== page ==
Research: Project 3
Engineering lytic polysaccharide monooxygenases (LPMOs) to improve sugar digestibility
The production of biofuels from biomass requires the enzymatic breakdown of sugars from cellulose. Lytic polysaccharide monooxygenases (LPMOs), copper-containing metalloenzymes, oxidatively cleave cellulose. Because of their ability to enhance the degradation of polysaccharides, LPMOs are widely used in enzyme cocktails for biorefinery applications. While some LPMOs oxidatively cleave glycosidic bonds on the surface of only a single substrate (e.g., cellulose, chitin, and starch), other LPMOs are more promiscuous and attack multiple substrates.
Lytic polysaccharide monooxygenases (LPMOs) act as key enzymes in the oxidative degradation of crystalline cellulose. Some of the natural electron donors are ascorbic acid, simple phenols, and cellobiose in conjunction with the enzyme cellobiose dehydrogenase (CDH).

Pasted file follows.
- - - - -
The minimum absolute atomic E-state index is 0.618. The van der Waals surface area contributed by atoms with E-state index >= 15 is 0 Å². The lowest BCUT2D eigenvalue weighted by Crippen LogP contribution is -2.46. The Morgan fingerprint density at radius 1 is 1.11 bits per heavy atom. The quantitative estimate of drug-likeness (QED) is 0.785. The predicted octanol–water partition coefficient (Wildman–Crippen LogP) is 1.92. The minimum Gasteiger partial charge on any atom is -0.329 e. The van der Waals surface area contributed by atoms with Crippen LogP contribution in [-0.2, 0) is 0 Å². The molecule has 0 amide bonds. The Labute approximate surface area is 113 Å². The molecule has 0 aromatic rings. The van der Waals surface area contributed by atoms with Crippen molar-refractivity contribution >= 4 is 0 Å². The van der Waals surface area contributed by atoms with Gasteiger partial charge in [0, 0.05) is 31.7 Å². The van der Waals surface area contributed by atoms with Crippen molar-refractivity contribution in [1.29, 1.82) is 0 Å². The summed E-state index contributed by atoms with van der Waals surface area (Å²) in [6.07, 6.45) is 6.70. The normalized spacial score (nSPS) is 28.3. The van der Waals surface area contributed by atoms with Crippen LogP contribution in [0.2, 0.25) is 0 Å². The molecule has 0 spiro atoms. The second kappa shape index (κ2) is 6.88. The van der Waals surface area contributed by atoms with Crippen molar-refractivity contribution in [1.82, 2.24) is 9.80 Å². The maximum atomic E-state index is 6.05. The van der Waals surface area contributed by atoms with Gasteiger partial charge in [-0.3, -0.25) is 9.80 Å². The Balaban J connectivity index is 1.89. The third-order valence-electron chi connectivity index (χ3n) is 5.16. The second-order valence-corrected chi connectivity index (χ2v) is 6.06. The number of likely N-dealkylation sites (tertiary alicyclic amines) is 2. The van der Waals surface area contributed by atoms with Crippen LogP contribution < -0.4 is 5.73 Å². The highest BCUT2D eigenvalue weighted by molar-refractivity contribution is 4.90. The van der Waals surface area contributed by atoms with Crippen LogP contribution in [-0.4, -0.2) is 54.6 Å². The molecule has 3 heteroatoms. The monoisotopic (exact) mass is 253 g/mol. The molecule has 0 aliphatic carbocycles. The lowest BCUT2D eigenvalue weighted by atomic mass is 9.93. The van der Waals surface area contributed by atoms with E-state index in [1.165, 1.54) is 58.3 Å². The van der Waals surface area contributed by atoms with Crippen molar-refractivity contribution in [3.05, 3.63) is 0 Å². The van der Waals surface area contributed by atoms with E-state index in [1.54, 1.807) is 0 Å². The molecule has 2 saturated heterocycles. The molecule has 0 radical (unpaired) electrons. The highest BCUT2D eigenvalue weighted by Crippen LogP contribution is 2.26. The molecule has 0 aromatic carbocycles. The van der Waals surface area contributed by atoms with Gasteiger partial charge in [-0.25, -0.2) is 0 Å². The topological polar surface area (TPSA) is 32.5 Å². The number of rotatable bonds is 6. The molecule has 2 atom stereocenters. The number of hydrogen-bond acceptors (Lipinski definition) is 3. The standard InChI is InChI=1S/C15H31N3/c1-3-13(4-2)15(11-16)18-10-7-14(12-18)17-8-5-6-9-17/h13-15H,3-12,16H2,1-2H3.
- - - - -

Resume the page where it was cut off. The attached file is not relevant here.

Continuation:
Many biomass degrading fungi and bacteria are known to express LPMOs. Our research focuses on expressing and characterizing novel LPMOs from a variety of different organisms, with the goal of isolating enzymes amenable to industrial processes for biofuel production. In particular, we are identifying and engineering enzymes that are tolerant to residual organic solvents, stable at high temperatures, and maintain activity under a broad range of pHs.